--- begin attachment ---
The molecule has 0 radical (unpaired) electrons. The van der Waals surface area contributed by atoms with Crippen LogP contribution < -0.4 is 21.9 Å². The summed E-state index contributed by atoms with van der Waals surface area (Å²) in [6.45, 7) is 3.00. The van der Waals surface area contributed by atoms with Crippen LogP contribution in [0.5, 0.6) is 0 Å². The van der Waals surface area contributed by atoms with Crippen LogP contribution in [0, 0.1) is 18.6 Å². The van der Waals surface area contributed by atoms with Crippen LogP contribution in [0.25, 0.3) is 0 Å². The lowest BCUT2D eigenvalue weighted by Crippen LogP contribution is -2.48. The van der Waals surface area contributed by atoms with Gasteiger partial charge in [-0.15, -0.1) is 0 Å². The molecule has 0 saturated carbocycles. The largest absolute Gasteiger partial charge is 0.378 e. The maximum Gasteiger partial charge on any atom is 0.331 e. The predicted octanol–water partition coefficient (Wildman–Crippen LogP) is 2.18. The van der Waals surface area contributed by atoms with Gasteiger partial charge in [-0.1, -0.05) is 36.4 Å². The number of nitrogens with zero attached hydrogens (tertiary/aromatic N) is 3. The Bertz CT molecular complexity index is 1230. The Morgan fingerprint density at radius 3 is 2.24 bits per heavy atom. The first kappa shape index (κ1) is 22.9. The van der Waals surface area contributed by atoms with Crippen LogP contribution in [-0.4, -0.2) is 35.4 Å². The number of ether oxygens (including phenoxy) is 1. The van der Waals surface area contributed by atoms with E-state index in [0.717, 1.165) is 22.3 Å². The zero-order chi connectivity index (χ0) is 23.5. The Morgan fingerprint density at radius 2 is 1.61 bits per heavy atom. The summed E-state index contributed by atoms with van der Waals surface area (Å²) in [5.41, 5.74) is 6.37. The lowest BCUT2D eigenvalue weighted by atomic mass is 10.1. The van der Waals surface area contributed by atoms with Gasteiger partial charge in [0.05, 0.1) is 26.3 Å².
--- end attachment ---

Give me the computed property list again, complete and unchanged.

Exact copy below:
The molecule has 0 radical (unpaired) electrons. The van der Waals surface area contributed by atoms with Crippen LogP contribution < -0.4 is 21.9 Å². The summed E-state index contributed by atoms with van der Waals surface area (Å²) in [6.45, 7) is 3.00. The van der Waals surface area contributed by atoms with Crippen LogP contribution in [0.5, 0.6) is 0 Å². The van der Waals surface area contributed by atoms with Crippen LogP contribution in [0, 0.1) is 18.6 Å². The van der Waals surface area contributed by atoms with Crippen LogP contribution in [0.25, 0.3) is 0 Å². The lowest BCUT2D eigenvalue weighted by Crippen LogP contribution is -2.48. The van der Waals surface area contributed by atoms with Gasteiger partial charge in [-0.15, -0.1) is 0 Å². The molecule has 0 saturated carbocycles. The largest absolute Gasteiger partial charge is 0.378 e. The maximum Gasteiger partial charge on any atom is 0.331 e. The predicted octanol–water partition coefficient (Wildman–Crippen LogP) is 2.18. The van der Waals surface area contributed by atoms with Gasteiger partial charge in [-0.1, -0.05) is 36.4 Å². The number of nitrogens with zero attached hydrogens (tertiary/aromatic N) is 3. The Bertz CT molecular complexity index is 1230. The Morgan fingerprint density at radius 3 is 2.24 bits per heavy atom. The first kappa shape index (κ1) is 22.9. The van der Waals surface area contributed by atoms with Crippen LogP contribution in [-0.4, -0.2) is 35.4 Å². The number of ether oxygens (including phenoxy) is 1. The van der Waals surface area contributed by atoms with E-state index in [0.717, 1.165) is 22.3 Å². The zero-order chi connectivity index (χ0) is 23.5. The Morgan fingerprint density at radius 2 is 1.61 bits per heavy atom. The summed E-state index contributed by atoms with van der Waals surface area (Å²) in [5.41, 5.74) is 6.37. The lowest BCUT2D eigenvalue weighted by atomic mass is 10.1. The van der Waals surface area contributed by atoms with Gasteiger partial charge in [0.05, 0.1) is 26.3 Å².